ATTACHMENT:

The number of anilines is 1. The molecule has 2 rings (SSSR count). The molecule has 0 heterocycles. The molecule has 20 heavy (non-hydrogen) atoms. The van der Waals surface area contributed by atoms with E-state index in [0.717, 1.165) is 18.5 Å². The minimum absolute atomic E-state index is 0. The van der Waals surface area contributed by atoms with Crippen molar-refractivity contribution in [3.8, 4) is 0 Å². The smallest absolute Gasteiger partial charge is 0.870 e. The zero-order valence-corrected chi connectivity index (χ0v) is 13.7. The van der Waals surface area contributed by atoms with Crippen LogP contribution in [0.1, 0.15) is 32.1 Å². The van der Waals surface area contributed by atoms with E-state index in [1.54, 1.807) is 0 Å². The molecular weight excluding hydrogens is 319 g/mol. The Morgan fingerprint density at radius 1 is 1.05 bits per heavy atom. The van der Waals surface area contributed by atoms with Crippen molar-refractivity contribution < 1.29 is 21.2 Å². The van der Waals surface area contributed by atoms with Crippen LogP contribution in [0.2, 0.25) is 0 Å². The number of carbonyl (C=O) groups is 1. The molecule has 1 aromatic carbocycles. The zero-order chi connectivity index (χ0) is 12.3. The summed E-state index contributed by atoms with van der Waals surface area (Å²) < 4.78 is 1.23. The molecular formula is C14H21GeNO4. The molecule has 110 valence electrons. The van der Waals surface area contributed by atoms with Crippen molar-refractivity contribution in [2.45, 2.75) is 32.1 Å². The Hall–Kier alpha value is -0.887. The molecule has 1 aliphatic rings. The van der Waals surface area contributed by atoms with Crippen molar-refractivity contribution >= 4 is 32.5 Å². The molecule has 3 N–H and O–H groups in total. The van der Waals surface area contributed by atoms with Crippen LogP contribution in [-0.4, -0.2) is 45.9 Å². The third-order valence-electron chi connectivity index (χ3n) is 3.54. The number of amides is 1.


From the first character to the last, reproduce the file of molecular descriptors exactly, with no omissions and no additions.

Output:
The number of anilines is 1. The molecule has 2 rings (SSSR count). The molecule has 0 heterocycles. The molecule has 20 heavy (non-hydrogen) atoms. The van der Waals surface area contributed by atoms with E-state index in [0.717, 1.165) is 18.5 Å². The minimum absolute atomic E-state index is 0. The van der Waals surface area contributed by atoms with Crippen molar-refractivity contribution in [3.8, 4) is 0 Å². The smallest absolute Gasteiger partial charge is 0.870 e. The zero-order valence-corrected chi connectivity index (χ0v) is 13.7. The van der Waals surface area contributed by atoms with Crippen LogP contribution in [0.1, 0.15) is 32.1 Å². The van der Waals surface area contributed by atoms with E-state index in [1.54, 1.807) is 0 Å². The molecular weight excluding hydrogens is 319 g/mol. The Morgan fingerprint density at radius 1 is 1.05 bits per heavy atom. The van der Waals surface area contributed by atoms with Crippen molar-refractivity contribution < 1.29 is 21.2 Å². The van der Waals surface area contributed by atoms with Crippen LogP contribution in [0.2, 0.25) is 0 Å². The number of carbonyl (C=O) groups is 1. The molecule has 1 aromatic carbocycles. The zero-order chi connectivity index (χ0) is 12.3. The summed E-state index contributed by atoms with van der Waals surface area (Å²) < 4.78 is 1.23. The molecular formula is C14H21GeNO4. The molecule has 110 valence electrons. The van der Waals surface area contributed by atoms with Crippen molar-refractivity contribution in [2.45, 2.75) is 32.1 Å². The Hall–Kier alpha value is -0.887. The molecule has 1 aliphatic rings. The van der Waals surface area contributed by atoms with Crippen molar-refractivity contribution >= 4 is 32.5 Å². The molecule has 3 N–H and O–H groups in total. The van der Waals surface area contributed by atoms with Crippen LogP contribution in [-0.4, -0.2) is 45.9 Å². The third-order valence-electron chi connectivity index (χ3n) is 3.54. The number of amides is 1.